Mideast Report

JERUSALEM (JTA) — Israel has rejected a Palestinian proposal to place international observers in areas of the West Bank that Israel considers essential to its security.

Palestinian officials said the proposal was part of a comprehensive plan Palestinian Authority Chairman Yasser Arafat planned to raise in discussions in Washington this month with President Clinton.

Palestinian negotiator Saeb Erekat said the plan was intended to rescue the peace process from crisis and expressed the Palestinian Authority's "acceptance of international observers in its territories."

David Bar-Illan, a senior aide to Israeli Prime Minister Benjamin Netanyahu, was quoted as describing the Palestinian proposition for an international observer force as an old idea that is as unacceptable today as it was 10 years ago.

Israeli army officer saves Palestinian's life

JERUSALEM (JPS) — On his way to honor a fallen IDF soldier last week, Maj.-Gen. Uzi Dayan helped save the life of a Palestinian motorist trapped in a mangled West Bank wreck.

Dayan had been flying in his military helicopter from his Jerusalem headquarters toward the Galilee, when he spotted a traffic accident between a semitrailer and a small car on the road below. He ordered his pilot to land and rushed to help the driver of the car, who was trapped inside.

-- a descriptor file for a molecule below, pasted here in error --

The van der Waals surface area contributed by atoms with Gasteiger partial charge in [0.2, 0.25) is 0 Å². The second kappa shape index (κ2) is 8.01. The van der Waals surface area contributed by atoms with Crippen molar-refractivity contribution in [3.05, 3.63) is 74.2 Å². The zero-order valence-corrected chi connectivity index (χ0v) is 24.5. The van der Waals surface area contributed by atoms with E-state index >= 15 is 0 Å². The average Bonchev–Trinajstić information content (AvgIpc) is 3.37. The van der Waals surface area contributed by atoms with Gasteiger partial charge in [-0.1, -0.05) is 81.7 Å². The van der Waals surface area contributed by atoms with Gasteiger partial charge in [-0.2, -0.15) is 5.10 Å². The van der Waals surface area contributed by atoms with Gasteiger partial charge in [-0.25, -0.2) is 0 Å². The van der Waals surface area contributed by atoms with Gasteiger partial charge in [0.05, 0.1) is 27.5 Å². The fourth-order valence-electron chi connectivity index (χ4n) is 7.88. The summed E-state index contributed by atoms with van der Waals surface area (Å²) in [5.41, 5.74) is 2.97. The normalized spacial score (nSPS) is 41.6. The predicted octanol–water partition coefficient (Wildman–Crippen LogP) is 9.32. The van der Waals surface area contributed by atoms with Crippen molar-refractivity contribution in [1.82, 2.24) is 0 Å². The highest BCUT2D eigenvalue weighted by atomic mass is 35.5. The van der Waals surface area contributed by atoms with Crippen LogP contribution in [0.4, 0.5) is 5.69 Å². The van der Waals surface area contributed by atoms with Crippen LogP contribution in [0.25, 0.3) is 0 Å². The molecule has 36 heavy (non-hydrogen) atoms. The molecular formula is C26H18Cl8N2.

A veteran commando, Dayan resuscitated the driver and applied a tourniquet, while other officers pried open the wreck. Soon other Palestinian and Jewish motorists stopped to help, too.

Dayan only let up when the divisional IDF doctor arrived at the scene and the injured Palestinian was transferred to an ambulance and taken to Ramallah Hospital.

Dayan, his hands and uniform bloodied, then continued on his way to the Galilee moshav of Dishon, where a Torah scroll was being dedicated in memory of Tomer Goldberg, an IDF soldier who died in the Feb. 4 helicopter disaster.

Women pilots qualify for combat training

JERUSALEM (JTA) — Israeli women may soon be flying high above the skies.

Two years after Israel's High Court of Justice ruled that the Israeli air force cannot ban women from becoming pilots, two female cadets passed the qualifying courses to train as combat pilots.

The Israeli daily Yediot Achronot reported that if the two cadets, identified only as "S" and "L," complete the combat course, they could become Israel's first female combat pilots within a year.

In a ground-breaking November 1995 ruling, the high court said women must be allowed into the air force's pilot-training program.

The woman who challenged the air force's policy, South African-born Alice Miller, was ultimately unable to take the training course after she failed the qualifying exam.

But her court battle opened the way for other female candidates.